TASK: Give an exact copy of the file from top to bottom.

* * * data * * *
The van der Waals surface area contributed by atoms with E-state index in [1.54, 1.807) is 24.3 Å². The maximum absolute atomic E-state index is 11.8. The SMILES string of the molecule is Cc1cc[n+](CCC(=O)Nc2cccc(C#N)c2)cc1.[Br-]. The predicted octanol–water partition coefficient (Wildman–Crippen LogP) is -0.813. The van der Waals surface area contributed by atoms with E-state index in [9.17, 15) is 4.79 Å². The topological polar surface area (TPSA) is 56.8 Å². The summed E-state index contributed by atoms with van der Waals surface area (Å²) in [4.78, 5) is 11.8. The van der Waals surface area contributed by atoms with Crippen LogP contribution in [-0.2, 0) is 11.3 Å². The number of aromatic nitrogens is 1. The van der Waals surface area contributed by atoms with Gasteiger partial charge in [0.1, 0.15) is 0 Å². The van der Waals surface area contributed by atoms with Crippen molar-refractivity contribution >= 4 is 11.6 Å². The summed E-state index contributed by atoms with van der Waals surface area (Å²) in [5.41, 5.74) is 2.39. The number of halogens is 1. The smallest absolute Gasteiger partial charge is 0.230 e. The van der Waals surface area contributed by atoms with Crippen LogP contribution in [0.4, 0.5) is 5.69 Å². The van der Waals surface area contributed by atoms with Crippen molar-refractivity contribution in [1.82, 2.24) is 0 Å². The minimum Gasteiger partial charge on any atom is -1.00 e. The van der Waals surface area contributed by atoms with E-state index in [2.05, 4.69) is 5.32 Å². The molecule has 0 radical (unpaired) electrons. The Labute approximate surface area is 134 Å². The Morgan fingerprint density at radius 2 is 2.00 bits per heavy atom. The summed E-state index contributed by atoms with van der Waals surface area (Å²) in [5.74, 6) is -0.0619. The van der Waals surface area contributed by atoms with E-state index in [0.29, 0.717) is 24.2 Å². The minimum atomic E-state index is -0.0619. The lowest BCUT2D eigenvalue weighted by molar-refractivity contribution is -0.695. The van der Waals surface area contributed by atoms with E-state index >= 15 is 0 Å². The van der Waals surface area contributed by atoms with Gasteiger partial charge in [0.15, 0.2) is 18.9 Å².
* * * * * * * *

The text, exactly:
The van der Waals surface area contributed by atoms with E-state index in [1.54, 1.807) is 24.3 Å². The maximum absolute atomic E-state index is 11.8. The SMILES string of the molecule is Cc1cc[n+](CCC(=O)Nc2cccc(C#N)c2)cc1.[Br-]. The predicted octanol–water partition coefficient (Wildman–Crippen LogP) is -0.813. The van der Waals surface area contributed by atoms with E-state index in [9.17, 15) is 4.79 Å². The topological polar surface area (TPSA) is 56.8 Å². The summed E-state index contributed by atoms with van der Waals surface area (Å²) in [4.78, 5) is 11.8. The van der Waals surface area contributed by atoms with Crippen LogP contribution in [-0.2, 0) is 11.3 Å². The number of aromatic nitrogens is 1. The van der Waals surface area contributed by atoms with Gasteiger partial charge in [0.1, 0.15) is 0 Å². The van der Waals surface area contributed by atoms with Crippen molar-refractivity contribution >= 4 is 11.6 Å². The summed E-state index contributed by atoms with van der Waals surface area (Å²) in [5.41, 5.74) is 2.39. The number of halogens is 1. The smallest absolute Gasteiger partial charge is 0.230 e. The van der Waals surface area contributed by atoms with Crippen LogP contribution in [0.4, 0.5) is 5.69 Å². The van der Waals surface area contributed by atoms with Crippen molar-refractivity contribution in [1.82, 2.24) is 0 Å². The minimum Gasteiger partial charge on any atom is -1.00 e. The van der Waals surface area contributed by atoms with E-state index in [2.05, 4.69) is 5.32 Å². The molecule has 0 radical (unpaired) electrons. The Labute approximate surface area is 134 Å². The Morgan fingerprint density at radius 2 is 2.00 bits per heavy atom. The summed E-state index contributed by atoms with van der Waals surface area (Å²) in [5.74, 6) is -0.0619. The van der Waals surface area contributed by atoms with E-state index in [0.29, 0.717) is 24.2 Å². The minimum atomic E-state index is -0.0619. The lowest BCUT2D eigenvalue weighted by molar-refractivity contribution is -0.695. The van der Waals surface area contributed by atoms with E-state index >= 15 is 0 Å². The van der Waals surface area contributed by atoms with Gasteiger partial charge in [0.15, 0.2) is 18.9 Å².